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Dispersion or Concentration for the 1.5 Generation? Destination Choices of the Children of Immigrants in the US

Listed author(s):
  • Goodwin-White, Jamie


    (University of California, Los Angeles)

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    This paper examines determinants of inter-metropolitan destination choice for foreign-born and 1.5 generation adult children of immigrants in the US. An immigrant concentration-weighted accessibility parameter is included to assess the spatial structure of destination choice. A comparative origin-destination immigrant-native wage gap measure is also a strong determinant of destination choice, indicating the significance of relative labor market position. Although spatial assimilation perspectives would suggest that intergenerational social mobility should be connected with spatial dispersion, these models reveal the continuing importance of immigrant concentration for the 1.5 generation. When the destination concentration variable is added to reduced-form models, the positive effect of employment growth declines significantly, indicating that ethnic concentration may continue to be more important for the children of immigrants than more simply-framed economic conditions. Further, the increased model strength and parameter estimates associated with immigrant concentration and the accessibility measure suggest the spatial structure of destination choice depends on immigrant concentration at multiple scales – both to metro areas and to immigrant states or regions. The paper thus presents evidence for and suggests more attention to theorizing the geographic contexts of intergenerational immigrant incorporation.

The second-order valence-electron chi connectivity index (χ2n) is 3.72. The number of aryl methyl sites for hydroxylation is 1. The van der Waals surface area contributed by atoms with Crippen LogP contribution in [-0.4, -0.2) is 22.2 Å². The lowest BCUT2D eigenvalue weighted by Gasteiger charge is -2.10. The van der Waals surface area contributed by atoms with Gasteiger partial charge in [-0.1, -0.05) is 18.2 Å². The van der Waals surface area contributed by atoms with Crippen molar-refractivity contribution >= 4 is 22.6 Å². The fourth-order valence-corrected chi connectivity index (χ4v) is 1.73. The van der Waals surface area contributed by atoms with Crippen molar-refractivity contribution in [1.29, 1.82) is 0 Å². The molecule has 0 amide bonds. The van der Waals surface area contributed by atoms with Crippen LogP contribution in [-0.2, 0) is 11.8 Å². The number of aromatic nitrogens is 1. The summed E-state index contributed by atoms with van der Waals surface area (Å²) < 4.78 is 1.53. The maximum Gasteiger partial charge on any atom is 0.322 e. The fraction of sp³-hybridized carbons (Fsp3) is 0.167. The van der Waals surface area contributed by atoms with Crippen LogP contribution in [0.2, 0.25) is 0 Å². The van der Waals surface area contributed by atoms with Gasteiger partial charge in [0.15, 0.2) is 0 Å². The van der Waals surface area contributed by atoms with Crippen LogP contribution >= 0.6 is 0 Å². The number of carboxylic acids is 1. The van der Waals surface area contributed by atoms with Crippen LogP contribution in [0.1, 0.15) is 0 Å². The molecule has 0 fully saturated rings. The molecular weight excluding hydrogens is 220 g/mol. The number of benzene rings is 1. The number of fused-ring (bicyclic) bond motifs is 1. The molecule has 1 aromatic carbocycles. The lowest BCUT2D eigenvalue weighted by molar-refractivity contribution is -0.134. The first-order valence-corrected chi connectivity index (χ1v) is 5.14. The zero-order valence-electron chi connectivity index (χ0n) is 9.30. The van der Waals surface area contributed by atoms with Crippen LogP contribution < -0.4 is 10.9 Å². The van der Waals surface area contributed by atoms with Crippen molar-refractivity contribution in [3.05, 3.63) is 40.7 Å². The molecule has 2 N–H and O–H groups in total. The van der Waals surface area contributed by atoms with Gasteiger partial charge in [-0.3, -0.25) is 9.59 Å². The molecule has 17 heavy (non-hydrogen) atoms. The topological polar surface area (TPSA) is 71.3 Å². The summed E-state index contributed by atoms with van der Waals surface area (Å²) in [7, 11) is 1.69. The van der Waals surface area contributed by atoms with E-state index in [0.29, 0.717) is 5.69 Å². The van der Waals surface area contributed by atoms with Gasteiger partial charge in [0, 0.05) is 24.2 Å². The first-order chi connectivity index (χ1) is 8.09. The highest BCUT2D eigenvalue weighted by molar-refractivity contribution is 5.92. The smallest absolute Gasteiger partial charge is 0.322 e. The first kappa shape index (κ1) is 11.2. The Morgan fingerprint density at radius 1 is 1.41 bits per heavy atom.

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    Paper provided by Institute for the Study of Labor (IZA) in its series IZA Discussion Papers with number 2269.

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    Length: 38 pages
    Date of creation: Aug 2006
    Publication status: published in: Population, Space and Place, 2007, 13 (5), 313 - 331
    Handle: RePEc:iza:izadps:dp2269
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    1. David Card & John DiNardo & Eugena Estes, 2000. "The More Things Change: Immigrants and the Children of Immigrants in the 1940s, the 1970s, and the 1990s," NBER Chapters,in: Issues in the Economics of Immigration, pages 227-270 National Bureau of Economic Research, Inc.
    2. Mary Kritz & June Nogle, 1994. "Nativity concentration and internal migration among the foreign-born," Demography, Springer;Population Association of America (PAA), vol. 31(3), pages 509-524, August.
    3. P A Pellegrini & A S Fotheringham, 1999. "Intermetropolitan Migration and Hierarchical Destination Choice: A Disaggregate Analysis from the US Public Use Microdata Samples," Environment and Planning A, , vol. 31(6), pages 1093-1118, June.
    4. Bartel, Ann P, 1989. "Where Do the New U.S. Immigrants Live?," Journal of Labor Economics, University of Chicago Press, vol. 7(4), pages 371-391, October.
    5. P A Pellegrini & A S Fotheringham, 1999. "Intermetropolitan migration and hierarchical destination choice: a disaggregate analysis from the US Public Use Microdata Samples," Environment and Planning A, Pion Ltd, London, vol. 31(6), pages 1093-1118, June.
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